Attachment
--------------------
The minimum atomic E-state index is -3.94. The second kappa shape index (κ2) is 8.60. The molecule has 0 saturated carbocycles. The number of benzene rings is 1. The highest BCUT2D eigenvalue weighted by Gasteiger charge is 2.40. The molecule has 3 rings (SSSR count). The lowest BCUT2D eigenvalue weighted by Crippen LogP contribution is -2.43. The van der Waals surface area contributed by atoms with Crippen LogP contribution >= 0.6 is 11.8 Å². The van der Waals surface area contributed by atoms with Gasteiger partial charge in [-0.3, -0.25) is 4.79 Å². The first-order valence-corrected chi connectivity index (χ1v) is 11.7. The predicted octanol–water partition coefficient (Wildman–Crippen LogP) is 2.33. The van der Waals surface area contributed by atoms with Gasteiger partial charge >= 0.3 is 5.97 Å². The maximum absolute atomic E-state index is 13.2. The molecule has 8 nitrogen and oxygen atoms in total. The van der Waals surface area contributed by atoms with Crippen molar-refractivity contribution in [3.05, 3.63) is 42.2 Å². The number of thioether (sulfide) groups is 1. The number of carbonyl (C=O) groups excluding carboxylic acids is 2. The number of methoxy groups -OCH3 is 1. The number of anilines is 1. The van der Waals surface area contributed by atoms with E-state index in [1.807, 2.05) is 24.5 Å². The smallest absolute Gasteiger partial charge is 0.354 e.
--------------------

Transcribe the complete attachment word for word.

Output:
The minimum atomic E-state index is -3.94. The second kappa shape index (κ2) is 8.60. The molecule has 0 saturated carbocycles. The number of benzene rings is 1. The highest BCUT2D eigenvalue weighted by Gasteiger charge is 2.40. The molecule has 3 rings (SSSR count). The lowest BCUT2D eigenvalue weighted by Crippen LogP contribution is -2.43. The van der Waals surface area contributed by atoms with Crippen LogP contribution >= 0.6 is 11.8 Å². The van der Waals surface area contributed by atoms with Gasteiger partial charge in [-0.3, -0.25) is 4.79 Å². The first-order valence-corrected chi connectivity index (χ1v) is 11.7. The predicted octanol–water partition coefficient (Wildman–Crippen LogP) is 2.33. The van der Waals surface area contributed by atoms with Gasteiger partial charge >= 0.3 is 5.97 Å². The maximum absolute atomic E-state index is 13.2. The molecule has 8 nitrogen and oxygen atoms in total. The van der Waals surface area contributed by atoms with Crippen molar-refractivity contribution in [3.05, 3.63) is 42.2 Å². The number of thioether (sulfide) groups is 1. The number of carbonyl (C=O) groups excluding carboxylic acids is 2. The number of methoxy groups -OCH3 is 1. The number of anilines is 1. The van der Waals surface area contributed by atoms with E-state index in [1.807, 2.05) is 24.5 Å². The smallest absolute Gasteiger partial charge is 0.354 e.